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When I try to remove some characters in each line using sed, I want to see what to be removed in advance using sed, what should I do? for example, I have a source code file like below, and I want to remove the line numbers at the beginnings:

            102.      for (int i=0; i < args.length; ++i) {
            103.        if ("-skip".equals(args[i])) {
                104.          DistributedCache.addCacheFile(new Path(args[++i]).toUri(), conf);
                105.          conf.setBoolean("wordcount.skip.patterns", true);
                106.        } else {
                107.          other_args.add(args[i]);
                108.        }
            109.      }

what can I do with sed to test the regexp for what to be removed later using 's'(meaning replaced with empty string)? well, for this specific example, what's right regexp to remove the line numbers. is it possible to replace them with the right indents for this being source code using sed? that would be powerful!

Thanks.

share|improve this question
up vote 2 down vote accepted

Since Jaypal already gave an answer showing the changes with an ERE, I'll give one with a BRE:

sed 's/^[[:space:]]*[[:digit:]]\+\.//'

I also used POSIX character classes, to show another option and because I find them easier to remember.

To see exactly what you're going to change, there are a couple of reasonable possibilities. You could use the same regex with grep -o:

grep -o '^[[:space:]]*[[:digit:]]\+\.'

This will select only the part of the line that matches the regex, just showing the indented line numbers in this case.

Another approach would be to use sed again. You can use & to indicate the matching text in the replace string, which lets you indicate the selected regions, e.g. with stars:

sed 's/^[[:space:]]*[[:digit:]]\+\./***&***/'

which gives:

***            102.***      for (int i=0; i < args.length; ++i) {
***            103.***        if ("-skip".equals(args[i])) {
***                104.***          DistributedCache.addCacheFile(new Path(args[++i]).toUri(), conf);
***                105.***          conf.setBoolean("wordcount.skip.patterns", true);
***                106.***        } else {
***                107.***          other_args.add(args[i]);
***                108.***        }
***            109.***      }
share|improve this answer
    
Although Jaypal provides good knowledges, this answer appears to be more for what I want and certainly the right reply for my question! – leslie Nov 29 '11 at 11:13

May be something like this could help

sed -r 's/^\s*[0-9]+\.//' file  # Corrected as @Michael specified in the comments, no need for `g`.

By default sed only works on BRE (Basic Regular Expression). \s means space and in order to use this, we use the -r option which forces sed to use ERE (Extended Regular Expression).

^ means beginning of the line. So we add \s followed by * (which means 0 or more) followed by number class [0-9] followed by + (which means 1 or more) and then a . and remove this in the replacement section. Notice how we escape the . because . means any character in RegEx. So in order to use the literal . we escape it.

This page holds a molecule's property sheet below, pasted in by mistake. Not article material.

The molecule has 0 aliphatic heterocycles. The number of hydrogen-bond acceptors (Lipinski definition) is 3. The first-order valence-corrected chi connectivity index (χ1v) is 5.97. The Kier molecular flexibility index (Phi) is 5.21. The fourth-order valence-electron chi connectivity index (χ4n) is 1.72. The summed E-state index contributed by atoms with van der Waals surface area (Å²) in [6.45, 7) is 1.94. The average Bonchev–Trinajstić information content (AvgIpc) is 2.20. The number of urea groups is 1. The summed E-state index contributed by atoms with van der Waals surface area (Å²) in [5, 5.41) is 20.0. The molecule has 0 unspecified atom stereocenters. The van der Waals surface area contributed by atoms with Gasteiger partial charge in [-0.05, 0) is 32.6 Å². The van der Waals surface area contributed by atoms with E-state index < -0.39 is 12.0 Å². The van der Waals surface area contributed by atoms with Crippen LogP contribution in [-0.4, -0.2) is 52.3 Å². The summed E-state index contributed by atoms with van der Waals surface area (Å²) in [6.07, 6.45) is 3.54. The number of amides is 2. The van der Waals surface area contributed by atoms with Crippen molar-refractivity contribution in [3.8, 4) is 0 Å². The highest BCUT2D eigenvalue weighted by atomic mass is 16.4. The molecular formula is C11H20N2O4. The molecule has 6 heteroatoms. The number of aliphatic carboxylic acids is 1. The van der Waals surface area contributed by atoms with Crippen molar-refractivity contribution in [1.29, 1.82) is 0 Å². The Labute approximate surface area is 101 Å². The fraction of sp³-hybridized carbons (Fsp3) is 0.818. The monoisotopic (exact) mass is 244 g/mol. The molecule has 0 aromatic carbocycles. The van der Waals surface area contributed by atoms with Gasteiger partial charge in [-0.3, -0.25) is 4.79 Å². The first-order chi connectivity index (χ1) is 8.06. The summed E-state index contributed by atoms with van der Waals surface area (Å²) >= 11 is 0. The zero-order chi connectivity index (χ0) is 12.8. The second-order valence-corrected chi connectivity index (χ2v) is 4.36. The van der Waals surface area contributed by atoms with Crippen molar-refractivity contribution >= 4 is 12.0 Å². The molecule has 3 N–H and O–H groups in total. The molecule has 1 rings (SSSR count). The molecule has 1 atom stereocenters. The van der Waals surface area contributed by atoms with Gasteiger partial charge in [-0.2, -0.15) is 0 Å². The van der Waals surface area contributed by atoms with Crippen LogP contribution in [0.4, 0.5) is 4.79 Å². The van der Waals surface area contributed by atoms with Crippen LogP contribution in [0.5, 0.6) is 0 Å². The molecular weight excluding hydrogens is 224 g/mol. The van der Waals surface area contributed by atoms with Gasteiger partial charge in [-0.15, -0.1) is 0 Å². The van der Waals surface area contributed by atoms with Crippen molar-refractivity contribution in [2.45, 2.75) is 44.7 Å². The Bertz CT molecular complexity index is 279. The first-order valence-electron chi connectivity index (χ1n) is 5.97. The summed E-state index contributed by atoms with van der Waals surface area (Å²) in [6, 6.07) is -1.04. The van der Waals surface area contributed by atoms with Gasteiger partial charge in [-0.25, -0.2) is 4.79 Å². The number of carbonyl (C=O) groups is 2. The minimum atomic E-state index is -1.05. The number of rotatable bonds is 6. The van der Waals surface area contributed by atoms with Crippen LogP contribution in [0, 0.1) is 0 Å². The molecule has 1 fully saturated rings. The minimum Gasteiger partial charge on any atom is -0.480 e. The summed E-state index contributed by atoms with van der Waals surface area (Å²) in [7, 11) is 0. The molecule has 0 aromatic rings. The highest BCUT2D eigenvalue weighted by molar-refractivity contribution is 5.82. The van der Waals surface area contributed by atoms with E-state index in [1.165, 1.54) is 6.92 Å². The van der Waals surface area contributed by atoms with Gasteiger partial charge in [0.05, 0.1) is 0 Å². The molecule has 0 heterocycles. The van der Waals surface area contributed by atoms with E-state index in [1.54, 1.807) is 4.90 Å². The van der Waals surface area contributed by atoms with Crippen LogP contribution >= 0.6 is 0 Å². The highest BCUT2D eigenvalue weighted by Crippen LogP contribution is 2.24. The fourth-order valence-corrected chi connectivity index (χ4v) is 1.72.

Execution:

[jaypal:~/Temp] cat file
102.      for (int i=0; i < args.length; ++i) {
            103.        if ("-skip".equals(args[i])) {
                104.          DistributedCache.addCacheFile(new Path(args[++i]).toUri(), conf);
                105.          conf.setBoolean("wordcount.skip.patterns", true);
                106.        } else {
                107.          other_args.add(args[i]);
                108.        }
            109.      }

[jaypal:~/Temp] sed -r 's/^\s*[0-9]\+\.//g' file
      for (int i=0; i < args.length; ++i) {
        if ("-skip".equals(args[i])) {
          DistributedCache.addCacheFile(new Path(args[++i]).toUri(), conf);
          conf.setBoolean("wordcount.skip.patterns", true);
        } else {
          other_args.add(args[i]);
        }
      }

To identify the matched part, you can use something like this -

sed -r 's/(^\s*[0-9]+\.)(.*)/-->\1<--\2/' file

[jaypal:~/Temp] sed -r 's/(^\s*[0-9]+\.)(.*)/-->\1<--\2/' file
-->102.<--      for (int i=0; i < args.length; ++i) {
-->            103.<--        if ("-skip".equals(args[i])) {
-->                104.<--          DistributedCache.addCacheFile(new Path(args[++i]).toUri(), conf);
-->                105.<--          conf.setBoolean("wordcount.skip.patterns", true);
-->                106.<--        } else {
-->                107.<--          other_args.add(args[i]);
-->                108.<--        }
-->            109.<--      }
share|improve this answer
2  
It fixed even the intendation which the OP managed to break by inserting the numbers ;-) – hirschhornsalz Nov 29 '11 at 9:04
    
Thanks for the quick and good answer. if I want to 'print' what to be replaced, something like: sed -r 's/(^\s*[0-9]+\.)/p\1' file, which doesn't work, assume 'p' for print, '\1' means the matched part in the 1st group, but what can I do? Thanks. – leslie Nov 29 '11 at 9:09
1  
You don't need to use EREs to use \s; it is a GNU extension available in both BREs and EREs. – Michael J. Barber Nov 29 '11 at 9:22
    
Thanks Michael! Good info! – jaypal singh Nov 29 '11 at 9:24
1  
I don't see why you specified a global replace, perhaps you could clarify that? – Michael J. Barber Nov 29 '11 at 9:31

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